John Danvers

John Danvers

The Buddha lived in Northern India 2,500 years ago. He was a teacher who realised that all beings live in a world of constant change and uncertainty. Based on his own experiences he developed ways of dealing with these uncertainties, enabling his students to find fulfilment and enjoyment as they tackled the stresses and strains of everyday life. It was important to the Buddha that his students shouldn’t just accept what he said, but that they should analyse what he said and ask if his methods worked in practice.

Meditation and mindfulness are very important skills taught by many Buddhist schools, including Zen. Different methods of awareness and thinking have been developed to enable us to gain a deeper understanding of who we are, to investigate how our minds work and to wake up to life in all its richness. Mindfulness also helps us to develop a balanced and compassionate view of ourselves, our fellow beings and the environment within which we all exist.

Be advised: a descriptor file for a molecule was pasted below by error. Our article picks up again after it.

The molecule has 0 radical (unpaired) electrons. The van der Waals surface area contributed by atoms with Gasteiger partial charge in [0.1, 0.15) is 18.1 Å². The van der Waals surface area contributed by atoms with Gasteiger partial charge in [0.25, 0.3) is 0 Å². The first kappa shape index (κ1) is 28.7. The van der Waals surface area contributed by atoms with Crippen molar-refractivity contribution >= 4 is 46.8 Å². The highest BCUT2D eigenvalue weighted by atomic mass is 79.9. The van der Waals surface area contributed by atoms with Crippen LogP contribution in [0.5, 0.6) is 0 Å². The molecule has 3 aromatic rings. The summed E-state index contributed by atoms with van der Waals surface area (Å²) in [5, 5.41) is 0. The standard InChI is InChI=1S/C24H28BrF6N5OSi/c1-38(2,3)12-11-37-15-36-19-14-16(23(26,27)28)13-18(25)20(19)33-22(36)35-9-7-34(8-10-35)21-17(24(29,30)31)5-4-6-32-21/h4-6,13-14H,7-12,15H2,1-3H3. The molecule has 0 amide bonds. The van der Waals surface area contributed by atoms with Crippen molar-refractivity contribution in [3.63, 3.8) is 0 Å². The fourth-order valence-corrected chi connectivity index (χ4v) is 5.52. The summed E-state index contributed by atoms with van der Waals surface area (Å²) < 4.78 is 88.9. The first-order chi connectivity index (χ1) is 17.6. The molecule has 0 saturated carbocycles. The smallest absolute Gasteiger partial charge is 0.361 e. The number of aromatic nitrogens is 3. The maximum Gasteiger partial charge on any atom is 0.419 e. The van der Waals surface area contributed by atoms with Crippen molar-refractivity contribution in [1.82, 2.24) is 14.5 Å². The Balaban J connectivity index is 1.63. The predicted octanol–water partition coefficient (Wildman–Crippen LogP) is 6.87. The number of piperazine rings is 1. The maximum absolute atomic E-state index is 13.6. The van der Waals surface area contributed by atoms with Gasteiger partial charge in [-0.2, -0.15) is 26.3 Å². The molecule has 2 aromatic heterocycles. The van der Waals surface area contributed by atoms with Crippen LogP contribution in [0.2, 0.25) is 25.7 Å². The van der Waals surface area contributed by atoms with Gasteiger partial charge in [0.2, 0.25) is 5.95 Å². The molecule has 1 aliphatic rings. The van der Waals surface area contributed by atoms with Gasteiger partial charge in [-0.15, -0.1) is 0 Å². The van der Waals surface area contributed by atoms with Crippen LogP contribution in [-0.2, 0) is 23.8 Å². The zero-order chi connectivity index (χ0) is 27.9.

I have over 40 years experience of Zen Buddhist practice – grounded in the Japanese Soto Zen tradition and more recently learning from the approach taken by the Vietnamese Zen teacher, Thich Nhat Hanh. If you’d like to know more about my own background you’re welcome to visit my website.

As part of the multi-faith chaplaincy, I'm here for all students and staff - to listen, to provide support and to advise when I can. If you'd like someone to talk to, or you want to know more about Buddhism, or you have a particular question, issue or belief you'd like to discuss, I am available on Monday afternoons in the Chaplaincy Office in the Student Services are of the Forum. Or you can contact me at: j.danvers@exeter.ac.uk or on 07807 168494.